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Horsemaster
Chapter 5

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Several days passed while Eomer waited for word on the
victims of the attack.  Being King had altered his
usual course of action.  Instead of riding off to
investigate the children's family, hed allowed
members of his eored do it.  In the off-chance that
the attackers should approach Edoras, Eomer felt it
was his duty to guard the city. 

Eomer had quickly discovered he hated waiting.  He
paced the steps of Meduseld for the zillionth time
that morning. 

You look like my sister,  Lothiriel said, as she
joined him on the steps.

I pity a girl who looks like me,  Eomer said, wryly.

Lothiriel smiled.  I meant your pacing.  Its a
wonder you havent worn a hole in the steps as much as
Ive seen you walk back and forth here.

Im not used to waiting,  Eomer said.  Is this how
wives feel awaiting the return of their husbands from
battle?

That is much worse,  Lothiriel said, certainly.
Especially when they do not return. Remembering how
Erchirion had taken word of the missing men to the
wives.

You are right, it is,  Eomer said.  I have had to
deliver too many of those messages, myself."

The sound of a horn pierced the crisp morning air.
Lothiriel looked at Eomer.

Elfhelm has returned,  he said.

Lothiriel watched the flurry of activity as the riders
approached.  Elfhelm rode directly to Meduseld.
Draped over the back of his saddle was a man. From the
squirming and protests coming from his bound mouth,
the man was obviously alive.

Elfhelm dragged the man roughly out of the saddle.
This was the only person we found.  He had this on
him.

Elfhelm handed Eomer a small dagger.  Upon it was the
symbol of Dol Amroth.  Take him to the dungeons.
Well deal with him later,  Eomer said.

Elfhelm handed the prisoner to a member of the eored
and he lead the prisoner away.

Lothiriel walked down the steps. What is it?

Eomer handed Lothiriel the dagger.  She looked at the
designs.  "It's from one of my guards."

"It was on the prisoner,"  Elfhelm explained.

"Did you find anything else?"  Lothiriel asked.

There were signs of a struggle, my lady, and evidence
that bodies had been burned, but not enough to
distinguish who was the victor.  Elfhelm hesitated a
moment.  What is Dol Amroths tradition of dealing
with the dead on the battlefield?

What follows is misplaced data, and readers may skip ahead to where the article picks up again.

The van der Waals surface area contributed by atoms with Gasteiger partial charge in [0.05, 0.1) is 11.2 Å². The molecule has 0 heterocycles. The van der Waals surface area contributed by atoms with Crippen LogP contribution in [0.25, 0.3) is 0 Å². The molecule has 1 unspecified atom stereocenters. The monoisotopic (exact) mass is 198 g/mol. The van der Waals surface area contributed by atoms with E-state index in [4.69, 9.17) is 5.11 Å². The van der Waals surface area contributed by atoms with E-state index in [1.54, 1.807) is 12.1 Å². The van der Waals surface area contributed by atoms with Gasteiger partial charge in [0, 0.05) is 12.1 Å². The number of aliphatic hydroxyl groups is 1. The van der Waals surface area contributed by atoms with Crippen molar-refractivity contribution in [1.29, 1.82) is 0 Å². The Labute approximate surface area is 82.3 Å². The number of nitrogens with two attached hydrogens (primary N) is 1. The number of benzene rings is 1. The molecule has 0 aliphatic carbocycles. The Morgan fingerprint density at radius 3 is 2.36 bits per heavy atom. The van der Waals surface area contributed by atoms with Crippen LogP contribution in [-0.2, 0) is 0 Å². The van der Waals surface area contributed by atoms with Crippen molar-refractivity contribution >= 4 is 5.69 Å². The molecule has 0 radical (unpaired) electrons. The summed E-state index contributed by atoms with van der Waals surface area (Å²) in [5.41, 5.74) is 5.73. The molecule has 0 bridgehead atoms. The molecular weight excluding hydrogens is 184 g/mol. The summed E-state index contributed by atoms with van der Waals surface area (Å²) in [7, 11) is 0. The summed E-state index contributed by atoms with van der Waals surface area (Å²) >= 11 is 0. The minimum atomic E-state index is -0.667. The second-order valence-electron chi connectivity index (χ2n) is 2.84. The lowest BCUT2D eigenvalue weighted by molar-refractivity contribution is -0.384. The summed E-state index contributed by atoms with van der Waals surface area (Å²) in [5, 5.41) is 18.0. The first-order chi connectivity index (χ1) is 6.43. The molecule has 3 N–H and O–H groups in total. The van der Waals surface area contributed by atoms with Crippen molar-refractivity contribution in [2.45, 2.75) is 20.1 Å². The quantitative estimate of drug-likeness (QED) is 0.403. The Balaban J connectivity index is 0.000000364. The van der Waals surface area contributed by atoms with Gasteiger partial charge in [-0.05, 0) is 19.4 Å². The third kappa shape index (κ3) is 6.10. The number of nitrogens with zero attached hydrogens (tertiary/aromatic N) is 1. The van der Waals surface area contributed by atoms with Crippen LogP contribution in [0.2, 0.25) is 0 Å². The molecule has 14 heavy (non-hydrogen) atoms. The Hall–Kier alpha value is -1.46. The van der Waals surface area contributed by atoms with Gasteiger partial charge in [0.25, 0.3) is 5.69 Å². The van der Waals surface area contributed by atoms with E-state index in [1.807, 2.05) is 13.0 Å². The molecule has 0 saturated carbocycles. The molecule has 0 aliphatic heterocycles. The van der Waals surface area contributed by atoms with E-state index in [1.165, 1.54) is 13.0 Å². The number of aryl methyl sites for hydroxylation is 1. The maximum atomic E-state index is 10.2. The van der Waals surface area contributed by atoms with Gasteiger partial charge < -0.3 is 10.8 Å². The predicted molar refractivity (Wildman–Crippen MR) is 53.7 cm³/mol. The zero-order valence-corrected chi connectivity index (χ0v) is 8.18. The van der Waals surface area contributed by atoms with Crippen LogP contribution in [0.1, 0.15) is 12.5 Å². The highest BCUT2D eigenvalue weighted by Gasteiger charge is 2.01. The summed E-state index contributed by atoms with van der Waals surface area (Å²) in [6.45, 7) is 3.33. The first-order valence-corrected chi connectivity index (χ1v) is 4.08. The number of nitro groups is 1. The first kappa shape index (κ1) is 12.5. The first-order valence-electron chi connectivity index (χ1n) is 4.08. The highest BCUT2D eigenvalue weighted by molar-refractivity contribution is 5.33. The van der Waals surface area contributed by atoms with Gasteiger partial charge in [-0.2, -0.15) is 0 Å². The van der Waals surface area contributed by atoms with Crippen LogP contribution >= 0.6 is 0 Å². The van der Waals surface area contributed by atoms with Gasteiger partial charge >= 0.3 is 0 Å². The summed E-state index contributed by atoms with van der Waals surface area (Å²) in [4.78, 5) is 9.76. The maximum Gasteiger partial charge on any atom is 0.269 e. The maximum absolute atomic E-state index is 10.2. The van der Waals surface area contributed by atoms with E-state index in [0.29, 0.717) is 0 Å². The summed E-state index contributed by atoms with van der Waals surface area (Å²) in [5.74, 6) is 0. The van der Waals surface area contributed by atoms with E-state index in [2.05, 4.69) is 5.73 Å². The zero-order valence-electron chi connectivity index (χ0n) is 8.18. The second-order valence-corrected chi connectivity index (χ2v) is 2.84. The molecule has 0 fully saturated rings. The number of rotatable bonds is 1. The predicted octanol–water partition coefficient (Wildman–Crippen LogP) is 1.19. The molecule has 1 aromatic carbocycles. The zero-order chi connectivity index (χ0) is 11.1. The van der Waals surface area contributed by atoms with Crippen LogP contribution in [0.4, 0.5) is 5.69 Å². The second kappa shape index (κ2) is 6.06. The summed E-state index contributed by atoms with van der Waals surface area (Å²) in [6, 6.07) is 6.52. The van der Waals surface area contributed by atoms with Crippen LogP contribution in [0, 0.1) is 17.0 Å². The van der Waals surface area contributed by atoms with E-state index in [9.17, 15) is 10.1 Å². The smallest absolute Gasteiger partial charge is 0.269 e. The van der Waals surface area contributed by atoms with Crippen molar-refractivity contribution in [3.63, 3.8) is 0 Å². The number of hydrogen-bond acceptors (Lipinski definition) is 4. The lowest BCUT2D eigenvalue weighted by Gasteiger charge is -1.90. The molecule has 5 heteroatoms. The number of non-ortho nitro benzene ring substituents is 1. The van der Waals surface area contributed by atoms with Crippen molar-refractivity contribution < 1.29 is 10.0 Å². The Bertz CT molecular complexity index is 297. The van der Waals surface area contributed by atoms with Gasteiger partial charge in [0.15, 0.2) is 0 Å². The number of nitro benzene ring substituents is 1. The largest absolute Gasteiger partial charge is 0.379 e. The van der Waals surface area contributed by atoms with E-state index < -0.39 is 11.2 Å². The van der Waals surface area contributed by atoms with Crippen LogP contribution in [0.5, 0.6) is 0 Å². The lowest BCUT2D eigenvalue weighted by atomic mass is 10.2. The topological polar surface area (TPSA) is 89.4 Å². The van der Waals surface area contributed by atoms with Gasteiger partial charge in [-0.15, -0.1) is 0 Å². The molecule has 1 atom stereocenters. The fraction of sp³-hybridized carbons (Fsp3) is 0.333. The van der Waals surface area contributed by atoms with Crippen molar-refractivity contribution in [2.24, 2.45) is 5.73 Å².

I dont know,  Lothiriel said.  She had never been
in a position to know traditions such as those and it
was not something openly spoken of within the castle.
And certainly not around her. 

I want to speak to the prisoner,  Lothiriel said.

No,  Eomer said, instantly.

Yes.

Eomer shook his head.  Its far too dangerous.

I am the only person who was at the attack.  Im the
only one who will know if hes telling the truth,
Lothiriel said.  It is my duty.

Your duty is to stay safely out of harms way and
enjoy yourself until your father arrives,  Eomer
said.

At his words, Lothiriel cringed.  My homeland is
falling apart and you expect me to enjoy myself?
Lothiriel sighed.  I spent 6 long months of waiting
idly at home and I refuse to do so any longer.  As
long as there is action to take, I will take it.

Out of the question,  Eomer said.  You are under my
protection and I will not have you interrogating
prisoners. His eyes held amusement and he spoke to
her as if dealing with a child. 

Dont patronize me,  Lothiriel said, angrily.  My
father may think I am a child, but I am far from it.
I am a grown woman."

Eomer looked her over.  With a temper like yours you
will never be considered a woman.

Who are you to talk about women?  You don't know a
woman when you see one,"  Lothiriel said. You cant
tell women from men until they are laying beneath
you.

And with those words she turned and marched into
Meduseld.

Elfhelm grinned as he watched her go.  With her
tongue perhaps you should let her interrogate the
prisoner.

Eomer said, Dont even suggest it.


* * * * * * * * * * *


Lothiriel paced the short distance back and forth
across her bedroom.  Her face burned with anger and
embarrassment.  Being treated like a child was bad
enough without having letting her tongue get the
better of her and prove her immaturity. 

Lothiriel sighed and sat down abruptly on the edge of
the bed.  Her father had warned her that her quick
temper would cause her trouble.  She hated the fact
that her father was right.  Or was he right?  Her
father had always taught her to stand up for what she
believed in.  And as much as Eomer was against it,
Lothiriel knew she had every right to interrogate the
prisoner.  It was her responsibility to see what
happened to her men.  There was no one else to do it.
And who was Eomer to speak to her as if she were a
weak child incapable of doing anything but enjoying
herself?  Lothiriel's embarrassment, gave way to
anger.  If Eomer was not prepared to find out what
happened to her guards.  Then she would do it herself.
It is what her father would do in her situation.   

Before Lothiriel realized what she was doing, she
found herself approaching the entrance to the dungeon.
She stopped just out of sight of the two men standing
guard at the doors.  What could she possibly tell them
to get inside?  They certainly wouldn't let her just
waltz into the dungeon without so much as raising an
eyebrow.  After concocting a half-hearted plan, she
stood up straight, pushed her hair back, and did her
best impression of Erchirion's royalty pose as she
walked around the corner.

The guards eyed her warily.  She struggled to sound as
confident and dignified as she could.  "Has King Eomer
arrived?  He and I are going to speak to the
prisoner."

"No, my lady, we have not seen him,"  one of the
guards said.

"Well, I'm certain he'll be along shortly,"  Lothiriel
said.  The wind blew and she crossed her arms against
the cold.  "You wouldn't mind if I waited just inside,
to get out of the cold?  We don't have this sort of
weather at Dol Amroth.  I'm unaccustomed to the chill
in the air."  To emphasis her point, Lothiriel coughed
a few times.  She smiled up at them sweetly.

"Of course, my lady."  The guard bowed and opened the
door for her.  "But wait at the top of the stairs."

"Thank you,"  Lothiriel said.